Further, and very important, such investments will significantly reduce the emissions of greenhouse gases which cause climate change, relative to that which would follow from standard old-style city structures, outdated high-carbon approaches, and a casual or haphazard approach to rural land use. That will in turn not only affect aggregate global emissions directly but just as, if not more importantly, affect the pace of change of action on climate and emissions elsewhere in the world, particularly in relation to major international decisions which will take place next December in Paris. Even though India has substantially less emissions per capita than China, and far less than the rich world, its size and voice make it influential. And India is very vulnerable to climate change.
An analysis of possible routes towards better growth and a better climate for India will be laid out in a detailed report due to be published soon by the Global Commission on the Economy and Climate (Read about the commission’s report; there has been strong collaboration with ICRIER in Delhi.) The report will explain how India’s future could be undermined if bad economic decisions are made, leading to sprawling cities that are congested and polluted, land that is badly degraded through destructive agricultural practices, forests further fractured and destroyed and an energy system that is insecure, inefficient and dirty.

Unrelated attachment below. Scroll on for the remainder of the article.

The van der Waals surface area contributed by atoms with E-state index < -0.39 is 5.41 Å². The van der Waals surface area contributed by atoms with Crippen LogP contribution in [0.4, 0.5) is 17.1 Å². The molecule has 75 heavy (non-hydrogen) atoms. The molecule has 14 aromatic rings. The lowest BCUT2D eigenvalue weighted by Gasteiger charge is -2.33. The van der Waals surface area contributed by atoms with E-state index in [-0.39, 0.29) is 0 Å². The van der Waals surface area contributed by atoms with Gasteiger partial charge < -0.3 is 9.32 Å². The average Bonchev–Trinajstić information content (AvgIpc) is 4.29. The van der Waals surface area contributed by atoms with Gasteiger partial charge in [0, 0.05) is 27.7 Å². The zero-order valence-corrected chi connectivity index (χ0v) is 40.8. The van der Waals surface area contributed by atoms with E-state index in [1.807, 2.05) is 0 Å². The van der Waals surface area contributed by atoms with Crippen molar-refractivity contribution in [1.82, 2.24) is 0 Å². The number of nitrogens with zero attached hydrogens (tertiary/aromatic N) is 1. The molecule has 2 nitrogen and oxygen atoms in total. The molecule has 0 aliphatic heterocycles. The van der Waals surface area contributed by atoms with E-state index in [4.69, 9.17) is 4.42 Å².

Using examples from all around the world, the work of the Global Commission shows the huge value of investing in good urban planning to make cities more compact, served by fast and effective public transport systems. How cities should develop over the next few decades is one of the most difficult and pressing decisions that India faces. Urban populations are increasing at a phenomenal rate. Between 2001 and 2011, the population living in India’s cities increased by 91 million to 377 million. That number is expected to rise to more than 600 million by 2031. By then, cities will be responsible for three-quarters of its gross domestic product, and will create more than two-thirds of new jobs.